IDEAS home Printed from https://ideas.repec.org/
MyIDEAS: Login to save this paper or follow this series

Bienestar subjetivo y crecimiento económico: analizando la paradoja del crecimiento infeliz en la Encuesta Mundial Gallup

  • Pablo Gluzmann

    (CEDLAS-UNLP y CONICET.)

La “paradoja del crecimiento infeliz” que encuentran tanto Lora y Chaparro (2008) como Deaton (2008) en la Encuesta Mundial Gallup (EMG) de 2006 es inconsistente con la literatura en términos del impacto del ingreso sobre el bienestar en el corto plazo. Este trabajo incorpora alternativamente indicadores de desigualdad y el cambio en el bienestar subjetivo al análisis internacional de corte transversal. Del primer ejercicio se observa que la desigualdad no permite explicar la paradoja. Del segundo se concluye que los resultados de la EMG 2006 se vuelven compatibles con la literatura en el corto plazo al especificar correctamente la relación.

If you experience problems downloading a file, check if you have the proper application to view it first. In case of further problems read the IDEAS help page. Note that these files are not on the IDEAS site. Please be patient as the files may be large.

File URL: http://cedlas.econo.unlp.edu.ar/archivos_upload/doc_cedlas152.pdf
Download Restriction: no

Paper provided by CEDLAS, Universidad Nacional de La Plata in its series CEDLAS, Working Papers with number 0152.

as
in new window

Length: 23 pages
Date of creation: Dec 2013
Date of revision:
Handle: RePEc:dls:wpaper:0152
Contact details of provider: Postal: Calle 48 No555 - La Plata (1900)
Phone: 21- 1466
Fax: 54-21-25-9536
Web page: http://cedlas.econo.unlp.edu.ar/

More information through EDIRC

References listed on IDEAS
Please report citation or reference errors to , or , if you are the registered author of the cited work, log in to your RePEc Author Service profile, click on "citations" and make appropriate adjustments.:

as in new window
  1. Daniel W. Sacks & Betsey Stevenson & Justin Wolfers, 2013. "The New Stylized Facts about Income and Subjective Well-Being," CESifo Working Paper Series 4067, CESifo Group Munich.
  2. Betsey Stevenson & Justin Wolfers, 2008. "Economic Growth and Subjective Well-Being: Reassessing the Easterlin Paradox," NBER Working Papers 14282, National Bureau of Economic Research, Inc.
  3. Jesper Rözer & Gerbert Kraaykamp, 2013. "Income Inequality and Subjective Well-being: A Cross-National Study on the Conditional Effects of Individual and National Characteristics," Social Indicators Research, Springer, vol. 113(3), pages 1009-1023, September.
  4. Rafael Di Tella & John Haisken-De New & Robert MacCulloch, 2007. "Happiness Adaptation to Income and to Status in an Individual Panel," NBER Working Papers 13159, National Bureau of Economic Research, Inc.
  5. Easterlin, Richard A. & Angelescu McVey, Laura & Switek, Malgorzata & Sawangfa, Onnicha & Zweig, Jacqueline Smith, 2011. "The Happiness-Income Paradox Revisited," IZA Discussion Papers 5799, Institute for the Study of Labor (IZA).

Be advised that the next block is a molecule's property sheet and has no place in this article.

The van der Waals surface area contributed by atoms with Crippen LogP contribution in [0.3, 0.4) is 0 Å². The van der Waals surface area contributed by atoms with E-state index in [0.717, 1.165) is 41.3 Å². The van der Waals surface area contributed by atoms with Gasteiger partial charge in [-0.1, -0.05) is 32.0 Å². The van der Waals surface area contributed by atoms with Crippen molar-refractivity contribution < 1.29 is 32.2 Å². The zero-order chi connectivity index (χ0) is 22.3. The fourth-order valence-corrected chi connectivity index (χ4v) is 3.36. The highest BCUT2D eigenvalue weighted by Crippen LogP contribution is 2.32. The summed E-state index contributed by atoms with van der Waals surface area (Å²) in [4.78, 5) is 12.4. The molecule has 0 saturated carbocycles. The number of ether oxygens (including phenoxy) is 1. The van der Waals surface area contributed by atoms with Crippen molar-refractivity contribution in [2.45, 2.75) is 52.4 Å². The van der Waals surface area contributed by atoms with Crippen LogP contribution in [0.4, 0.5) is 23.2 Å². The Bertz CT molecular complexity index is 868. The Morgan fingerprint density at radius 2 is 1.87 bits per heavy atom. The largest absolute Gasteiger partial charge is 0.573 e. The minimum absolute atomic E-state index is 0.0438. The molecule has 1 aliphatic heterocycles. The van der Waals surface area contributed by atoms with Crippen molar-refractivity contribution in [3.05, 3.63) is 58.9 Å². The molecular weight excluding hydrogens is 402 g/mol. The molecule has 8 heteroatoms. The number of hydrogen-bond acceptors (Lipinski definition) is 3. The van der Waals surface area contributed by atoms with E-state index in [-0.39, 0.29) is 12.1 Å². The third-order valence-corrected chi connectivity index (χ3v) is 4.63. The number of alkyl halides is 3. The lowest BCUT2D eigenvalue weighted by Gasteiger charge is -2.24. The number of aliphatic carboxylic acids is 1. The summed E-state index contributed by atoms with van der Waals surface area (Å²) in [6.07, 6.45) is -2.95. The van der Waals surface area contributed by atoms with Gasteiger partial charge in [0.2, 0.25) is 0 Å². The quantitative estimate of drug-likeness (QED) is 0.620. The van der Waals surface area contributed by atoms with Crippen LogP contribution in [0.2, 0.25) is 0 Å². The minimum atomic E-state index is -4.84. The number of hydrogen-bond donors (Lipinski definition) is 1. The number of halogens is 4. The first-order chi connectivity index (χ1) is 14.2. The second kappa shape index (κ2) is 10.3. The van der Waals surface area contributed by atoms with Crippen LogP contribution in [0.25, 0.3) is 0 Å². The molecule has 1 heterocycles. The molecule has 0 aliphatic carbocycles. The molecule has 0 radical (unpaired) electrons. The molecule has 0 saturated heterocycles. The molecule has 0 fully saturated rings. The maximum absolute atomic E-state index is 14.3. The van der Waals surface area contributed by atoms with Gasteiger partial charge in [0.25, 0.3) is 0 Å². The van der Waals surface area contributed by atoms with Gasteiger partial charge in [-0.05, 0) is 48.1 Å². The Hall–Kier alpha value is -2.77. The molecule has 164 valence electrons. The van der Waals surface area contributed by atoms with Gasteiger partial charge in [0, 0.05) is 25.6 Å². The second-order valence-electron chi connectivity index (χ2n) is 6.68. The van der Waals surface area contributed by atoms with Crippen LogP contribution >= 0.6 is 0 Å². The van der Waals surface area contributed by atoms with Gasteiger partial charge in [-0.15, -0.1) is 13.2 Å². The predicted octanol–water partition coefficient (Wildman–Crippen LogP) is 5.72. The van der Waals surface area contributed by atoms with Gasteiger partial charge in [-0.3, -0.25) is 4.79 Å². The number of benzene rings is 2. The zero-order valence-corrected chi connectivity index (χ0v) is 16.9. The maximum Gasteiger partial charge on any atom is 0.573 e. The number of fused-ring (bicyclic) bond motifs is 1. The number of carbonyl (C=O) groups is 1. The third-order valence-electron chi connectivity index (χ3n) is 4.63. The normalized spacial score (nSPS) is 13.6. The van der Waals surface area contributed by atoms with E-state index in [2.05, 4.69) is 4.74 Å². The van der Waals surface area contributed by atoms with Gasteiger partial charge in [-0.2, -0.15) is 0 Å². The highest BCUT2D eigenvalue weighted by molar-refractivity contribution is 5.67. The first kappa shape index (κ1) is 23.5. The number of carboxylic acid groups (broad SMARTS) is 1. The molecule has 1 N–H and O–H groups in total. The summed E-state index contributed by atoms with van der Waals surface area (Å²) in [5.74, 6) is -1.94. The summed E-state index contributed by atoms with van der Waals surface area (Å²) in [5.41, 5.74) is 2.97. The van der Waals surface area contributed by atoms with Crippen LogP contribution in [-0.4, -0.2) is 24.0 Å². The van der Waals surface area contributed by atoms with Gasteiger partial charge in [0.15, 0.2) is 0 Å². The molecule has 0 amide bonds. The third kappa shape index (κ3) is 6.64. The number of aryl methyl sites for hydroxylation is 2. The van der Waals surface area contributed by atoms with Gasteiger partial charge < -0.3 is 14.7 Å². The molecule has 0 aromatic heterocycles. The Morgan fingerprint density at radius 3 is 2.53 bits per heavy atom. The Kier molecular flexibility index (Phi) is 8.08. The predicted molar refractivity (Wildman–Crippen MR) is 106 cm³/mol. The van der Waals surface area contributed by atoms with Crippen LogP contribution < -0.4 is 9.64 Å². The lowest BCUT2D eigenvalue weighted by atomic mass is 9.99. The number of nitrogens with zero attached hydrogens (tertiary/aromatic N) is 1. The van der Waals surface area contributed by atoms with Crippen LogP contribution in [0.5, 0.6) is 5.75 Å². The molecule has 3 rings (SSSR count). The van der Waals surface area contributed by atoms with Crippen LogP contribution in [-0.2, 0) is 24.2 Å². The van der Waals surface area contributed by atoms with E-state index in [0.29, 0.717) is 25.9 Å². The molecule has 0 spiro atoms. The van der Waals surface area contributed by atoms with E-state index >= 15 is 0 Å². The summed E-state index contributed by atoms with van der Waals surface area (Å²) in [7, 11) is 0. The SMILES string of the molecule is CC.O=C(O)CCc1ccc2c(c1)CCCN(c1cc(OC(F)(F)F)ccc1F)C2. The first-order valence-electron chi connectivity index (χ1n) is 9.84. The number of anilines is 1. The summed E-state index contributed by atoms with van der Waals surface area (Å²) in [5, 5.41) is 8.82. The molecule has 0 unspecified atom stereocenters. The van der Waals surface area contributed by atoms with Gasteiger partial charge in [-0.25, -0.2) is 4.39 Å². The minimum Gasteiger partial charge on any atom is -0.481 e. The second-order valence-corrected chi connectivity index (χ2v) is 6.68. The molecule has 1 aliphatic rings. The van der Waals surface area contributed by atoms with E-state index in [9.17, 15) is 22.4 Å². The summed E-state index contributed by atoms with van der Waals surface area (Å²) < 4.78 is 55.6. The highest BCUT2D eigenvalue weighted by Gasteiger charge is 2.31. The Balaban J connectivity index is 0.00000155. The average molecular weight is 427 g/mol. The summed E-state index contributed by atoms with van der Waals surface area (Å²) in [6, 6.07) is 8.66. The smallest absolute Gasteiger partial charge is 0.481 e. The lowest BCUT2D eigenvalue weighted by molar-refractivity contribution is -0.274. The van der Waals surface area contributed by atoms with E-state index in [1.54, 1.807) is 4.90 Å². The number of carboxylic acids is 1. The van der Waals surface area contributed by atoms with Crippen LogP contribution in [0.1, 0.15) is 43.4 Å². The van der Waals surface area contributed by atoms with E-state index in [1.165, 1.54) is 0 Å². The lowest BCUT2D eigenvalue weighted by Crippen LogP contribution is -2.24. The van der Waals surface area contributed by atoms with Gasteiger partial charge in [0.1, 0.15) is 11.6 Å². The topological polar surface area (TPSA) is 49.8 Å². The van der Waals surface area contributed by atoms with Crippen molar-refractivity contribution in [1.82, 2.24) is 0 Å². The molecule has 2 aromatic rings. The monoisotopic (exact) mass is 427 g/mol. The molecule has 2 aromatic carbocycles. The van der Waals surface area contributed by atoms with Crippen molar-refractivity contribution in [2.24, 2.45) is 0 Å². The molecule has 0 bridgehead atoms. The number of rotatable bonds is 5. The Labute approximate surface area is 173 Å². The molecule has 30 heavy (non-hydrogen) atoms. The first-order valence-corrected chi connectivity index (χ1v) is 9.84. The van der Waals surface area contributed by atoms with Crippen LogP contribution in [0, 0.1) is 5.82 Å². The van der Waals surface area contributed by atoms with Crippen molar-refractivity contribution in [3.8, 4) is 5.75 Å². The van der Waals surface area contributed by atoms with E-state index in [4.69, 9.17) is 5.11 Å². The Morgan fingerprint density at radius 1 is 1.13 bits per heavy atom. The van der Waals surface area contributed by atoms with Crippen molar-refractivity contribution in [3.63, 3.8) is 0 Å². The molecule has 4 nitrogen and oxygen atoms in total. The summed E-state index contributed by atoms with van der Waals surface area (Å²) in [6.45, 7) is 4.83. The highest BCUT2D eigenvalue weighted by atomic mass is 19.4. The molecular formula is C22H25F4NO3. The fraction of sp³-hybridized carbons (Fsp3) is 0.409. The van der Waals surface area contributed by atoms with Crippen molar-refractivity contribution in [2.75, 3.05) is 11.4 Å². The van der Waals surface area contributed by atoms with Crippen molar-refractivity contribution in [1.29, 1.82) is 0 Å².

6. Betsey Stevenson & Justin Wolfers, 2013. "Subjective Well-Being and Income: Is there any Evidence of Satiation?," CESifo Working Paper Series 4222, CESifo Group Munich.
  7. Easterlin, Richard A. & Angelescu McVey, Laura, 2009. "Happiness and Growth the World Over: Time Series Evidence on the Happiness-Income Paradox," IZA Discussion Papers 4060, Institute for the Study of Labor (IZA).
  8. Richard Layard & Guy Mayraz & Stephen Nickell, 2009. "Does relative income matter? Are the critics right?," LSE Research Online Documents on Economics 28594, London School of Economics and Political Science, LSE Library.
  9. Perez-Truglia, Ricardo, 2012. "On the causes and consequences of hedonic adaptation," Journal of Economic Psychology, Elsevier, vol. 33(6), pages 1182-1192.
  10. Leonardo Gasparini & Pablo Gluzmann, 2009. "Estimating income poverty and inequality from the Gallup World Poll. The case of Latin America and the Caribbean," Working Papers 151, ECINEQ, Society for the Study of Economic Inequality.
  11. Easterlin, Richard A., 1995. "Will raising the incomes of all increase the happiness of all?," Journal of Economic Behavior & Organization, Elsevier, vol. 27(1), pages 35-47, June.
Full references (including those not matched with items on IDEAS)

This item is not listed on Wikipedia, on a reading list or among the top items on IDEAS.

When requesting a correction, please mention this item's handle: RePEc:dls:wpaper:0152. See general information about how to correct material in RePEc.

For technical questions regarding this item, or to correct its authors, title, abstract, bibliographic or download information, contact: (Ana Pacheco)

If you have authored this item and are not yet registered with RePEc, we encourage you to do it here. This allows to link your profile to this item. It also allows you to accept potential citations to this item that we are uncertain about.

If references are entirely missing, you can add them using this form.

If the full references list an item that is present in RePEc, but the system did not link to it, you can help with this form.

If you know of missing items citing this one, you can help us creating those links by adding the relevant references in the same way as above, for each refering item. If you are a registered author of this item, you may also want to check the "citations" tab in your profile, as there may be some citations waiting for confirmation.

Please note that corrections may take a couple of weeks to filter through the various RePEc services.

This information is provided to you by IDEAS at the Research Division of the Federal Reserve Bank of St. Louis using RePEc data.